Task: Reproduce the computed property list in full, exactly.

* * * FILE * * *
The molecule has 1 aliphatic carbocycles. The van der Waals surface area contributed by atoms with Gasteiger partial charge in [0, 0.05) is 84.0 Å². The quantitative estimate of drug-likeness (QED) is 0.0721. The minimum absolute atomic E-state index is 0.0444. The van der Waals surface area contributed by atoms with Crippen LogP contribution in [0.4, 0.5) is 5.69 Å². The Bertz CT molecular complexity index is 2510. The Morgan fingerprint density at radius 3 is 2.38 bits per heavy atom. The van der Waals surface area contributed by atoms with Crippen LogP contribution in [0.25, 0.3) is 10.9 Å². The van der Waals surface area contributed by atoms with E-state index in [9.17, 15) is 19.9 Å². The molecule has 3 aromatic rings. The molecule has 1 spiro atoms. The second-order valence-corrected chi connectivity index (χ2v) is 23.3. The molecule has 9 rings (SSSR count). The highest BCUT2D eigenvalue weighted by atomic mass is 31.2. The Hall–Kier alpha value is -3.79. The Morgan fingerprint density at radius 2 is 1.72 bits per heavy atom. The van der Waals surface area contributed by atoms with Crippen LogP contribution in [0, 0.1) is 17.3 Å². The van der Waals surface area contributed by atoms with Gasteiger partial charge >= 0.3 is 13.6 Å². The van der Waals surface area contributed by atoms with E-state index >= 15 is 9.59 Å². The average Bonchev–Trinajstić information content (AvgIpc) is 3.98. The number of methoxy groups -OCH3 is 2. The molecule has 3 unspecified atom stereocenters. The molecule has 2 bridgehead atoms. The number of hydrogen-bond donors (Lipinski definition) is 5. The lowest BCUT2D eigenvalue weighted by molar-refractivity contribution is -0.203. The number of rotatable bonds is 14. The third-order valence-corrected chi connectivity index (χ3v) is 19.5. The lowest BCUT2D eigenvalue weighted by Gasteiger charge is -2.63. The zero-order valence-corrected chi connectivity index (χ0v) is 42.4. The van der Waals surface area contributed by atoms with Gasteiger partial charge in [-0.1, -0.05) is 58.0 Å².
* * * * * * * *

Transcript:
The molecule has 1 aliphatic carbocycles. The van der Waals surface area contributed by atoms with Gasteiger partial charge in [0, 0.05) is 84.0 Å². The quantitative estimate of drug-likeness (QED) is 0.0721. The minimum absolute atomic E-state index is 0.0444. The van der Waals surface area contributed by atoms with Crippen LogP contribution in [0.4, 0.5) is 5.69 Å². The Bertz CT molecular complexity index is 2510. The Morgan fingerprint density at radius 3 is 2.38 bits per heavy atom. The van der Waals surface area contributed by atoms with Crippen LogP contribution in [0.25, 0.3) is 10.9 Å². The van der Waals surface area contributed by atoms with E-state index in [9.17, 15) is 19.9 Å². The molecule has 3 aromatic rings. The molecule has 1 spiro atoms. The second-order valence-corrected chi connectivity index (χ2v) is 23.3. The molecule has 9 rings (SSSR count). The highest BCUT2D eigenvalue weighted by atomic mass is 31.2. The Hall–Kier alpha value is -3.79. The Morgan fingerprint density at radius 2 is 1.72 bits per heavy atom. The van der Waals surface area contributed by atoms with Crippen LogP contribution in [0, 0.1) is 17.3 Å². The van der Waals surface area contributed by atoms with Gasteiger partial charge >= 0.3 is 13.6 Å². The van der Waals surface area contributed by atoms with E-state index >= 15 is 9.59 Å². The average Bonchev–Trinajstić information content (AvgIpc) is 3.98. The number of methoxy groups -OCH3 is 2. The molecule has 3 unspecified atom stereocenters. The molecule has 2 bridgehead atoms. The number of hydrogen-bond donors (Lipinski definition) is 5. The lowest BCUT2D eigenvalue weighted by molar-refractivity contribution is -0.203. The number of rotatable bonds is 14. The third-order valence-corrected chi connectivity index (χ3v) is 19.5. The lowest BCUT2D eigenvalue weighted by Gasteiger charge is -2.63. The zero-order valence-corrected chi connectivity index (χ0v) is 42.4. The van der Waals surface area contributed by atoms with Gasteiger partial charge in [-0.1, -0.05) is 58.0 Å².